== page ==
Lacazette’s ecstatic celebrations with the Arsenal substitutes, and the sudden silence which gripped the stadium, attested to the magnitude of the goal.

Napoli, now needing four, realistically knew they would have to level before half-time to keep their hopes alive. Callejon was at the centre of their efforts to do so, looping a header over the top before a lashing wide on the volley from Insigne’s chipped delivery. In the most controversial moment of the game, he was then barged over by Sead Kolasinac, the last defender, on the edge of the box as he looked to control a long ball over the top.

The referee was unmoved and faced remonstrations not only after his half-time whistle, but even as the teams re-emerged for the second half.

Defending the decision, Arsenal fans could point to an earlier incident when Makismovic nudged Ramsey to the turf in the area, only for the referee to deem the contact insufficient to award a penalty.

Dries Mertens came on in Makismovic’s place and Napoli looked to mount a second-half charge, but they continued to be plagued by a lack of killer instinct. Insigne’s great run ended with a lay-off to Ruiz, but he could only direct the ball way over the crossbar.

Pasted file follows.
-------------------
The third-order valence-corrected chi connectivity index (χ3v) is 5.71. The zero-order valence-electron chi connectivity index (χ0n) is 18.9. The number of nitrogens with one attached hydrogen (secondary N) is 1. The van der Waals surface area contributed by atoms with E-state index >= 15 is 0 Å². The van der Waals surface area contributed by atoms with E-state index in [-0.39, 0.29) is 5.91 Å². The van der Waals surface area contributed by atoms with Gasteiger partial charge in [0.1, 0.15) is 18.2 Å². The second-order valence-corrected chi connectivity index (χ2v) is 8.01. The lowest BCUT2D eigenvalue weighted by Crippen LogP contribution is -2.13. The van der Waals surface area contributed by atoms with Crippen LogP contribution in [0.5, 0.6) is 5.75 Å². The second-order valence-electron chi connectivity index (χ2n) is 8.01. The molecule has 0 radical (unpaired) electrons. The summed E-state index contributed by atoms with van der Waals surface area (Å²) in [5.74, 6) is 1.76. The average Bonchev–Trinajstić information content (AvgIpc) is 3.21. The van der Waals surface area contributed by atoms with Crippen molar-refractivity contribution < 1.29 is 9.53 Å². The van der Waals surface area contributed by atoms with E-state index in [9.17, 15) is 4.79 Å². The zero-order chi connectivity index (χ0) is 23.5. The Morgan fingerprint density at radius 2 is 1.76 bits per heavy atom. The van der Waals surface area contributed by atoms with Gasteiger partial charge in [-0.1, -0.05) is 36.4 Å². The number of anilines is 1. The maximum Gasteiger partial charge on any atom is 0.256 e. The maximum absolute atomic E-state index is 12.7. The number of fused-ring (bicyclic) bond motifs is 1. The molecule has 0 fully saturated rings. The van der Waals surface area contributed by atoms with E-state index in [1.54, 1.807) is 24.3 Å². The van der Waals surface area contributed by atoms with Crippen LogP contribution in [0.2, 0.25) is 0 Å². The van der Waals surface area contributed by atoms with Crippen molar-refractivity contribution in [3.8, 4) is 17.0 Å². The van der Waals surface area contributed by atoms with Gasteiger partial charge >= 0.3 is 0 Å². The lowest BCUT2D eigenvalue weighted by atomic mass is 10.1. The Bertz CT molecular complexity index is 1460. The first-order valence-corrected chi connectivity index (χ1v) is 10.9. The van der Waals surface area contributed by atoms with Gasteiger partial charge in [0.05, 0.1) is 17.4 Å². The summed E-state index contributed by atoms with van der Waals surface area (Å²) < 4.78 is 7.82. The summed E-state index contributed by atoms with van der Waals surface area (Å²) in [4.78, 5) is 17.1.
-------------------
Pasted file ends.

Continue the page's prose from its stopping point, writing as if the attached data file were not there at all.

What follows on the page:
Arsenal had a chance to put the result beyond any doubt when Mkhitaryan squared to Pierre-Emerick Aubameyang, but the overly relaxed forward saw his effort saved on the stretch by Meret when he really ought to have made the net bulge.

As time wore on, Napoli grew more desperate but no less erratic. A scuffed shot from an excellent position was chief danger man Insigne’s last contribution, and his replacement Amin Younes failed to inspire an improvement.

Vlad Chiriches headed wide from a corner, Callejon’s miserable night continued with a slice past the post, and Milik slipped at just the wrong moment when substitute Mario Rui got free down the left and squared.

In truth, Napoli seemed to lack the composure to score one goal, let alone the four required for a miraculous comeback.

The last ten minutes or so dragged as the hosts sought a consolation in vain, and Arsenal coasted to the final whistle.

They are thoroughly deserving of their place in the semifinals, where they will face Marcelino’s Valencia, who clinched a 5-1 aggregate win against La Liga rivals Villarreal at the Mestalla.

The only dampener on a fine victory is an injury to Aaron Ramsey, forced off in the first half after appearing to hurt his hamstring when lunging for the ball. Supporters will await news on the extent of the in-form midfielder’s injury with bated breath.

But this has been an excellent few days for the Londoners. Having moved backed into the top four with a hard-fought win at Watford on Monday night, they are now just one winnable tie away from a shot at their first European trophy since 1994.

It is quickly becoming a mightily impressive debut season for Emery, who will rightly fancy his chances of tasting Europa League glory for the fourth time in five years.